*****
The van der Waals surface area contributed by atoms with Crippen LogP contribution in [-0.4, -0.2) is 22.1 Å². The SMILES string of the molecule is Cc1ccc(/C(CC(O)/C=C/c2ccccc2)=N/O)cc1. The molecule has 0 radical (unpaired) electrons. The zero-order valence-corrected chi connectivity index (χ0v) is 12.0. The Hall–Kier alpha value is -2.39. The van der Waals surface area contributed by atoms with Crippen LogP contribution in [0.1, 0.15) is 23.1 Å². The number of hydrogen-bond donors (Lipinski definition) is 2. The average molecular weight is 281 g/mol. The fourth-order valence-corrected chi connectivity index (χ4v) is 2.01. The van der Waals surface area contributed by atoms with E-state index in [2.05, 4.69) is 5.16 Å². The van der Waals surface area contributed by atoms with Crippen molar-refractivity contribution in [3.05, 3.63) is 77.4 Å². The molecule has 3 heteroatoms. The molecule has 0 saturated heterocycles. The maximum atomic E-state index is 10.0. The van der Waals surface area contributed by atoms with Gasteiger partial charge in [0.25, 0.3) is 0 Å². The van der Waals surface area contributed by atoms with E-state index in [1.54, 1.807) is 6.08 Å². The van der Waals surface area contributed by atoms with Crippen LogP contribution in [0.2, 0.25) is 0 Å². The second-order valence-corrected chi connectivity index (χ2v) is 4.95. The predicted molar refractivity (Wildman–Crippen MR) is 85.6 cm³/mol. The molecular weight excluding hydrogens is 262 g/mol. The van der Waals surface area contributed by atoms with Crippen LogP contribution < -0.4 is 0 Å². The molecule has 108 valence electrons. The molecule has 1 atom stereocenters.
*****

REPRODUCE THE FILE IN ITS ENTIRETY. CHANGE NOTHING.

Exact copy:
The van der Waals surface area contributed by atoms with Crippen LogP contribution in [-0.4, -0.2) is 22.1 Å². The SMILES string of the molecule is Cc1ccc(/C(CC(O)/C=C/c2ccccc2)=N/O)cc1. The molecule has 0 radical (unpaired) electrons. The zero-order valence-corrected chi connectivity index (χ0v) is 12.0. The Hall–Kier alpha value is -2.39. The van der Waals surface area contributed by atoms with Crippen LogP contribution in [0.1, 0.15) is 23.1 Å². The number of hydrogen-bond donors (Lipinski definition) is 2. The average molecular weight is 281 g/mol. The fourth-order valence-corrected chi connectivity index (χ4v) is 2.01. The van der Waals surface area contributed by atoms with E-state index in [2.05, 4.69) is 5.16 Å². The van der Waals surface area contributed by atoms with Crippen molar-refractivity contribution in [3.05, 3.63) is 77.4 Å². The molecule has 3 heteroatoms. The molecule has 0 saturated heterocycles. The maximum atomic E-state index is 10.0. The van der Waals surface area contributed by atoms with Gasteiger partial charge in [0.25, 0.3) is 0 Å². The van der Waals surface area contributed by atoms with E-state index in [1.54, 1.807) is 6.08 Å². The van der Waals surface area contributed by atoms with Crippen LogP contribution in [0.2, 0.25) is 0 Å². The second-order valence-corrected chi connectivity index (χ2v) is 4.95. The predicted molar refractivity (Wildman–Crippen MR) is 85.6 cm³/mol. The molecular weight excluding hydrogens is 262 g/mol. The van der Waals surface area contributed by atoms with Crippen LogP contribution < -0.4 is 0 Å². The molecule has 108 valence electrons. The molecule has 1 atom stereocenters.